The choice of MT relation will also have an impact on our results. The MT relation is used (i) to calculate r500,MT for the cluster sample and (ii) to convert the mass function to a temperature function (using the MWLT relation, see Sect. 4.3). Throughout, we have used the MWLT relation presented in Paper IV based on XXL+COSMOS+CCCP clusters. To test the dependence of the fitted LT relation to the choice of MT relation, we repeat the fit using the MT relation of Arnaud et al. (2005), which has a similar slope to our MWLT relation but is 20% lower in normalisation at 3 keV. The results are given in Table 3. We find that the fit using the XXL likelihood does not change significantly when using the Arnaud et al. (2005)MT relation. However, the fit performed using the M10 likelihood with the Arnaud et al. (2005)MT relation, would imply weaker than self-similar evolution of the LT relation. Because of the large errors on γLT, the difference is only significant at the ~1σ level. Furthermore, as a result of the overprediction of the number of clusters in the M10 fit (a requirement of the M10 likelihood), this fit is not an accurate description of the data. The predicted number of clusters from the M10 fit using the Arnaud et al. (2005)MT relation, 114 clusters, does not agree with the observed number of 99 found using the Poisson calculation as above (see Sect. 4.6). We note that the XXL likelihood strongly disfavours the use of the Arnaud et al. (2005)MT relation in the context of the overall model because of the 178 predicted clusters. This shows that the XXL method is less sensitive to changes in the MT relation than the M10 fitting method. However, because of the large errors, drawing conclusions on the effects of the choice of MT relation and likelihood model on γLT will require many more clusters than contained in the XXL-100-GC sample.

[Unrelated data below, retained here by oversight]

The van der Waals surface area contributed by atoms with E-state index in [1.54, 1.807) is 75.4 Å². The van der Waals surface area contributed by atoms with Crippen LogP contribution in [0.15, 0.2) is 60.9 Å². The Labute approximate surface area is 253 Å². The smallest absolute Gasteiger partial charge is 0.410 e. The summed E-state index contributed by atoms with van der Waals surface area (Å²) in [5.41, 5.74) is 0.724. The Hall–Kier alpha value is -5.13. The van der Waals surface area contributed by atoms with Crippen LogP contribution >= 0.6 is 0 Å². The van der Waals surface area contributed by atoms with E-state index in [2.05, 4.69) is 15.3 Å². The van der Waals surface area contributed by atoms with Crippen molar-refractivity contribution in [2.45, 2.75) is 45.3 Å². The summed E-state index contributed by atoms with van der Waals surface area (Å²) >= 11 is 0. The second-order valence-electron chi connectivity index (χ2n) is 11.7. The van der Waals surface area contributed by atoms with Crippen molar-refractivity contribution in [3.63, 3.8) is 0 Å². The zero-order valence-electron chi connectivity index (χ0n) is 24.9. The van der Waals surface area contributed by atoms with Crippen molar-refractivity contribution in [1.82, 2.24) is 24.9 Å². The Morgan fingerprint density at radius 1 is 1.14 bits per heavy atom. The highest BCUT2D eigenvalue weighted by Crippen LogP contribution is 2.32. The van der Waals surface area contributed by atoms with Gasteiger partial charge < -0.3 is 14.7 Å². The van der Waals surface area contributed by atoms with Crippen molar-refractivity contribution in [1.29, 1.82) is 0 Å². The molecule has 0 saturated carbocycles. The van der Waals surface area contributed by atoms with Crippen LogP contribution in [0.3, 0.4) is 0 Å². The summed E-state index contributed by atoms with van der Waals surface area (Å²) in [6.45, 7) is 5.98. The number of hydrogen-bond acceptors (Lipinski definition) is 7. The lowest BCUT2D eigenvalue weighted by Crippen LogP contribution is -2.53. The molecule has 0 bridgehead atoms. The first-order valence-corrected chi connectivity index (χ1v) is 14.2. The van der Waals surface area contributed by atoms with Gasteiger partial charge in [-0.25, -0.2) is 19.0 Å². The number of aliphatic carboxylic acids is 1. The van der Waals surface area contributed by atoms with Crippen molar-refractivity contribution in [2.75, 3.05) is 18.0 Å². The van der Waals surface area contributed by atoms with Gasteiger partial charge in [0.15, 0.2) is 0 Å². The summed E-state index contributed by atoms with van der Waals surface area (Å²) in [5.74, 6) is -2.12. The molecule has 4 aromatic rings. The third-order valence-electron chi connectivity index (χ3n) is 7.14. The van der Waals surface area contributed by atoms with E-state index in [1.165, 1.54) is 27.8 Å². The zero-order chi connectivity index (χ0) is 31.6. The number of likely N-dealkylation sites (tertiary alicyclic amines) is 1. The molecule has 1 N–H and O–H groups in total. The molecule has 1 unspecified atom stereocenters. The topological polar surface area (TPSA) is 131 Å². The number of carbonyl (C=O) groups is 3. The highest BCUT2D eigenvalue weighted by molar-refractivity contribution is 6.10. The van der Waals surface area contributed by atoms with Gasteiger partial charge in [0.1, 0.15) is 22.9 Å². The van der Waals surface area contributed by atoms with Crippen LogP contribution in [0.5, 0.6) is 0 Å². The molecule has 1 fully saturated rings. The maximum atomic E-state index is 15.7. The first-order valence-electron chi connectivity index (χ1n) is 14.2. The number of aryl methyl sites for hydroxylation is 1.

thumbnail Fig. 9

Left: comparison of the luminosity extrapolated out to r500 () to that determined from a spectral analysis within r500 (). Right: comparison of the temperature derived within 300 kpc (T300 kpc) to the temperature derived within r500 (T500). The black line represents a 1:1 relation.

Open with DEXTER

5.3.3. The role of scatter

Even with our efforts to model the impact of selection bias on the LT relation and its evolution, we have made the simplifying assumption that the scatter in the LT relation is independent of both mass and redshift. There is evidence to suggest that the scatter in luminosity for a given temperature or mass decreases for higher redshift systems (Maughan 2007, although this analysis did not account for selection effects). This can be understood from the decline of strong cool core systems towards higher redshift (e.g. McDonald et al. 2014).